For generations Britomart has been a strategically important place of defence, transport and trade. 

Former headland Point Britomart was once the site of Fort Britomart, an active base for British colonial troops in the 1860s. Its name was taken from a Royal Navy gunship, HMS Britomart, which carried out the first detailed survey of the Waitemata Harbour in 1841.

Before the arrival of Europeans, this headland is thought to have been the site of at least one Māori pā, or fortified village. The Ngāti Whātua people trace ancestral ties to this area, including sites of ancient historical significance.

In 1840 Ngāti Whātua gifted 3000 acres of land to Governor Hobson for the building of a new capital city. It was on the headland at the centre of this land, soon to be named Point Britomart, that Auckland’s first Union Jack flew, marking the site of New Zealand’s first colonial capital.

Rise and Fall

Most of Britomart as we know it today was underwater until the 1870s. In a scheme to build improved port facilities for the growing city, Point Britomart was levelled and the land around it reclaimed from the sea.

In the 1880s this area of reclaimed land became one of Auckland’s principal business districts, eventually housing a railway station, dozens of warehouses and trading premises and later, the Chief Post Office.

A century on, however, Britomart had fallen into decline. The train terminus was removed to Beach Road in the 1930s and the Britomart station redeveloped as a bus terminal. In 1958 Auckland’s first parking building, Britomart Car Park, was opened next to the bus terminal.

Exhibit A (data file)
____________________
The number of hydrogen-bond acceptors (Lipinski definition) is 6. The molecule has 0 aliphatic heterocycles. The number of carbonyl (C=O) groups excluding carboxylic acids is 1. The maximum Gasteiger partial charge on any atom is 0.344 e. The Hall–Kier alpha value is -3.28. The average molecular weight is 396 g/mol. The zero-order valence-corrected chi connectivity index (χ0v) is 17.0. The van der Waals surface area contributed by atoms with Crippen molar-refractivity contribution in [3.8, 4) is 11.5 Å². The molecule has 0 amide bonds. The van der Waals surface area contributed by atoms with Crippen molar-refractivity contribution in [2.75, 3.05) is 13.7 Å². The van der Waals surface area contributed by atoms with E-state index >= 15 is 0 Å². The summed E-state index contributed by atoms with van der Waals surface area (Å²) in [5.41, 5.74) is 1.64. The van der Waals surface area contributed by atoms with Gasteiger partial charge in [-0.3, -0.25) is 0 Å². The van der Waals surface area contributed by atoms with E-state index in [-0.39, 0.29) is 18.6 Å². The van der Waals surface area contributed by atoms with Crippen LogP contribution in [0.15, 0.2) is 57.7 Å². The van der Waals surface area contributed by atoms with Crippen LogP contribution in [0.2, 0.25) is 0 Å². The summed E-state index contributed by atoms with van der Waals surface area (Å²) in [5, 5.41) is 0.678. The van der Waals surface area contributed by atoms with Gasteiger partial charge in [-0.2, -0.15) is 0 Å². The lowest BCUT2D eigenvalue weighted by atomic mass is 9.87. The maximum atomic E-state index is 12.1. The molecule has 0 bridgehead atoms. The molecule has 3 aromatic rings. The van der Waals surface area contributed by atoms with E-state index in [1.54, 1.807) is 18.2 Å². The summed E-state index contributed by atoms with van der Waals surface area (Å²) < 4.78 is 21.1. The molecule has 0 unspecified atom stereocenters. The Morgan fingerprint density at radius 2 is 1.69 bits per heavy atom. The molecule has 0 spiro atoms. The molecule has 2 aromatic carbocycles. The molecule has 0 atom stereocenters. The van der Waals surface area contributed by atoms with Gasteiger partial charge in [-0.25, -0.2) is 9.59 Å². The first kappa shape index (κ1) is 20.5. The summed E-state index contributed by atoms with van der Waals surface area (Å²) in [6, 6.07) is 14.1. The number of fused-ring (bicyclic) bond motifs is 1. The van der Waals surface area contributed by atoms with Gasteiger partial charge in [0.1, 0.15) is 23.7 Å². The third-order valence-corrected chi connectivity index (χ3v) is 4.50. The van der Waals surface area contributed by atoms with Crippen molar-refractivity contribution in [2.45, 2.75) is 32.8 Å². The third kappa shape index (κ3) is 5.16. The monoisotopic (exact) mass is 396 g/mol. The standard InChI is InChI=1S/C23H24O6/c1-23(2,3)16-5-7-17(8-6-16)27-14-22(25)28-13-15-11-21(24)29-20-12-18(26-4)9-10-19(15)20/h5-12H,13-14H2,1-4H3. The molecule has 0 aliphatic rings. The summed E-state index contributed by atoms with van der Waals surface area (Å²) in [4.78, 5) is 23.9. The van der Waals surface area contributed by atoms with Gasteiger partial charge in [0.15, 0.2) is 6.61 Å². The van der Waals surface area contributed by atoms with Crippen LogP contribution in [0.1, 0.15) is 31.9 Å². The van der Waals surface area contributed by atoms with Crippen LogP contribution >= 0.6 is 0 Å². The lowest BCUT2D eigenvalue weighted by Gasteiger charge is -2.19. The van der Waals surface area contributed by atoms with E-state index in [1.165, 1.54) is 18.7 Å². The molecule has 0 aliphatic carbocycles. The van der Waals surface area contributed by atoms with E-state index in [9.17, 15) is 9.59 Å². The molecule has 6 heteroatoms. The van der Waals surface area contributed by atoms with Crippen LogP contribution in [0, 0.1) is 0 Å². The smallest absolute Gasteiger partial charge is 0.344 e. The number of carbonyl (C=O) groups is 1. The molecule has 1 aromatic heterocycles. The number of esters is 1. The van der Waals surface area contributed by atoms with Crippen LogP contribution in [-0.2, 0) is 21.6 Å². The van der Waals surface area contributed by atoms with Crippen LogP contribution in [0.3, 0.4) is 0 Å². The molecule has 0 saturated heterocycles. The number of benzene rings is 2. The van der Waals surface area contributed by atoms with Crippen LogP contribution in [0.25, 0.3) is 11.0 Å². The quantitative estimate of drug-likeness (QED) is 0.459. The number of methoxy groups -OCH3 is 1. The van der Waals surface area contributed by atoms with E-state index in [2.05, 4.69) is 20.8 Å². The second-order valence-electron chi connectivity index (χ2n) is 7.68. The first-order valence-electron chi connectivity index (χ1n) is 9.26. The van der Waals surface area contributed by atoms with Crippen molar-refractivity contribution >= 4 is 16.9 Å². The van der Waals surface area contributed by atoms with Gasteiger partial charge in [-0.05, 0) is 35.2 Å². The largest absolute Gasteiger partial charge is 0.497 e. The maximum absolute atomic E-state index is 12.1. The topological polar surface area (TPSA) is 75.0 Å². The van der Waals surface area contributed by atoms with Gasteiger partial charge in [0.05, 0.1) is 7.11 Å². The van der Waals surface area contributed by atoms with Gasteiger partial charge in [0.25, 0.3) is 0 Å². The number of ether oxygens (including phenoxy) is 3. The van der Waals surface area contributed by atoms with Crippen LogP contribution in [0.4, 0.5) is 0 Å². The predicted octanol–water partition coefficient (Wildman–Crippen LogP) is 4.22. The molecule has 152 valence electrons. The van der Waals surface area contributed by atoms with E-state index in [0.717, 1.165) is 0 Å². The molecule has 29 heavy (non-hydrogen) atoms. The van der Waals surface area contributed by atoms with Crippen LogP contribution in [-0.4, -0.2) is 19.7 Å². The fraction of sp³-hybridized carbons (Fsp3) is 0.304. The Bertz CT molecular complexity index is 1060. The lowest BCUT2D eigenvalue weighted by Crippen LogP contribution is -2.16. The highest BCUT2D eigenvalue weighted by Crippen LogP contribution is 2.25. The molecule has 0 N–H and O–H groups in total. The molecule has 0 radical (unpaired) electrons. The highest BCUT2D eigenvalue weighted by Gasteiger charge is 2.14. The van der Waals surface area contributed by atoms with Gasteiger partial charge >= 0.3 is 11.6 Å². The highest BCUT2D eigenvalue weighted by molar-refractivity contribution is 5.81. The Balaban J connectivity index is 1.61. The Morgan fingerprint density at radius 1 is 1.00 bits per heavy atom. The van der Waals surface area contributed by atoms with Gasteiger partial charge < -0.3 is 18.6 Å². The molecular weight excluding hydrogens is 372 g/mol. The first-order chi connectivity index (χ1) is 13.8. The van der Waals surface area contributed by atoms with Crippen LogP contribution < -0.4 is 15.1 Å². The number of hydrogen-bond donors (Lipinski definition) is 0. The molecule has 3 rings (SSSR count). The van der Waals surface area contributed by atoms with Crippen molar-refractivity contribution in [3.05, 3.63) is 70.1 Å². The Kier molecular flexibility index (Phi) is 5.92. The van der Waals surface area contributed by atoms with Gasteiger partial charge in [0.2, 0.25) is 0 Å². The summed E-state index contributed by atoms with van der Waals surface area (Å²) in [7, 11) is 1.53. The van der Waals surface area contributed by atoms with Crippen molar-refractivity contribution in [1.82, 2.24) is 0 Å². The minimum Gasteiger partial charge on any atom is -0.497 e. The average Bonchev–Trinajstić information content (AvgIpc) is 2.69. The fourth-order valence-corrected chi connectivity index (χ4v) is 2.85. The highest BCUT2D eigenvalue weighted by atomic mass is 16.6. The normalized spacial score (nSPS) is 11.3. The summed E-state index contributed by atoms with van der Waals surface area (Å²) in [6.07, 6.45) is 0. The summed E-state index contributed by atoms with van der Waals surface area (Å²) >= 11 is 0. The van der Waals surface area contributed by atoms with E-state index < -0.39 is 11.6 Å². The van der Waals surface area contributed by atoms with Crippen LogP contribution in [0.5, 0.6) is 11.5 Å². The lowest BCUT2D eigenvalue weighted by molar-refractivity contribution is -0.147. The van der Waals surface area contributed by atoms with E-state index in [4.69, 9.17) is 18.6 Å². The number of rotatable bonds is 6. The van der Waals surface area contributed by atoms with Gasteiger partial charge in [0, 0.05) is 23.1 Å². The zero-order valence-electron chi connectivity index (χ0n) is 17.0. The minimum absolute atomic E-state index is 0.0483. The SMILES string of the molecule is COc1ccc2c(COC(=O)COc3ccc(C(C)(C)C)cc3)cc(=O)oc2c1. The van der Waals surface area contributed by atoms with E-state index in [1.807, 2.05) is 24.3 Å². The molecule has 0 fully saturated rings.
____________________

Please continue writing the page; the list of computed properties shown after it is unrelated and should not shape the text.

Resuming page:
In the following years Britomart suffered from lack of investment and increasing decay, and for 30 years much of it lay derelict and forgotten.

Rescue and Restoration

In the 1970s, 80s and 90s Britomart had a series of lucky escapes from proposed demolition. Eventually the New Zealand Historic Places Trust gave increased formal heritage protection to the historic Quay and Customs Street East areas.

A new proposal was developed for a mixed-use community at Britomart that would also preserve its special heritage, and in 2002 Auckland City Council put the development contract up for tender.

After an international design competition and a lengthy competitive bid process, the right to the Britomart development was won by the Bluewater Consortium. Consortium member Cooper and Company later took over responsibility for the regeneration and long-term management of Britomart.

The new Britomart is a place that both celebrates its history and embraces its future. In doing so, it will continue to provide vital links between the past and the present for many generations to come.